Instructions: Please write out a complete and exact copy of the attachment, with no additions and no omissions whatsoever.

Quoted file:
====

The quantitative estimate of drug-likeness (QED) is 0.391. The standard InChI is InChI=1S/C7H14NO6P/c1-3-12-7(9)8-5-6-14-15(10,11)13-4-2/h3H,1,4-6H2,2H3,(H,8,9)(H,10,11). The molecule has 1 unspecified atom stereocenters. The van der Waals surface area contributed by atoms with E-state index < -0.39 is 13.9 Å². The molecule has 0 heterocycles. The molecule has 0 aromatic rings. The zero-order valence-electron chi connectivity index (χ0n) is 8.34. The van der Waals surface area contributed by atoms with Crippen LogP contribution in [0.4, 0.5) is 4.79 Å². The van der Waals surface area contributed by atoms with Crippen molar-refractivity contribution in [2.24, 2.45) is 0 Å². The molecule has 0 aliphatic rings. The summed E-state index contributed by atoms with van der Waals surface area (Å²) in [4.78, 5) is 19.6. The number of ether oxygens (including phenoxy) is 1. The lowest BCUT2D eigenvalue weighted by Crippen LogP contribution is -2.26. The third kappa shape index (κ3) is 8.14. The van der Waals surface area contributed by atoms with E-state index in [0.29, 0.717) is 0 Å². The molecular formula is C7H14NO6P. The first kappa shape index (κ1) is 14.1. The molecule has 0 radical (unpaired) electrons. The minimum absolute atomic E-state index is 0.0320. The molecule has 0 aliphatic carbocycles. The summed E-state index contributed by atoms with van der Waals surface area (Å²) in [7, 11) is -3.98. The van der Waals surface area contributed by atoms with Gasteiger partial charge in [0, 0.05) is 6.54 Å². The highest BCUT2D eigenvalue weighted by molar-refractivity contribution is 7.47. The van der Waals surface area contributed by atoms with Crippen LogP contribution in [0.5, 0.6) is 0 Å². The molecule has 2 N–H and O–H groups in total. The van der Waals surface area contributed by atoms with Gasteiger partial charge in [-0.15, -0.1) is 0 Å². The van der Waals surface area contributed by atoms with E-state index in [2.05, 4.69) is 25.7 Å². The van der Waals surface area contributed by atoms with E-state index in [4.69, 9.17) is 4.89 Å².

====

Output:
The quantitative estimate of drug-likeness (QED) is 0.391. The standard InChI is InChI=1S/C7H14NO6P/c1-3-12-7(9)8-5-6-14-15(10,11)13-4-2/h3H,1,4-6H2,2H3,(H,8,9)(H,10,11). The molecule has 1 unspecified atom stereocenters. The van der Waals surface area contributed by atoms with E-state index < -0.39 is 13.9 Å². The molecule has 0 heterocycles. The molecule has 0 aromatic rings. The zero-order valence-electron chi connectivity index (χ0n) is 8.34. The van der Waals surface area contributed by atoms with Crippen LogP contribution in [0.4, 0.5) is 4.79 Å². The van der Waals surface area contributed by atoms with Crippen molar-refractivity contribution in [2.24, 2.45) is 0 Å². The molecule has 0 aliphatic rings. The summed E-state index contributed by atoms with van der Waals surface area (Å²) in [4.78, 5) is 19.6. The number of ether oxygens (including phenoxy) is 1. The lowest BCUT2D eigenvalue weighted by Crippen LogP contribution is -2.26. The third kappa shape index (κ3) is 8.14. The van der Waals surface area contributed by atoms with E-state index in [0.29, 0.717) is 0 Å². The molecular formula is C7H14NO6P. The first kappa shape index (κ1) is 14.1. The molecule has 0 radical (unpaired) electrons. The minimum absolute atomic E-state index is 0.0320. The molecule has 0 aliphatic carbocycles. The summed E-state index contributed by atoms with van der Waals surface area (Å²) in [7, 11) is -3.98. The van der Waals surface area contributed by atoms with Gasteiger partial charge in [0, 0.05) is 6.54 Å². The highest BCUT2D eigenvalue weighted by molar-refractivity contribution is 7.47. The van der Waals surface area contributed by atoms with Crippen LogP contribution in [0.5, 0.6) is 0 Å². The molecule has 2 N–H and O–H groups in total. The van der Waals surface area contributed by atoms with Gasteiger partial charge in [-0.15, -0.1) is 0 Å². The van der Waals surface area contributed by atoms with E-state index in [2.05, 4.69) is 25.7 Å². The van der Waals surface area contributed by atoms with E-state index in [4.69, 9.17) is 4.89 Å².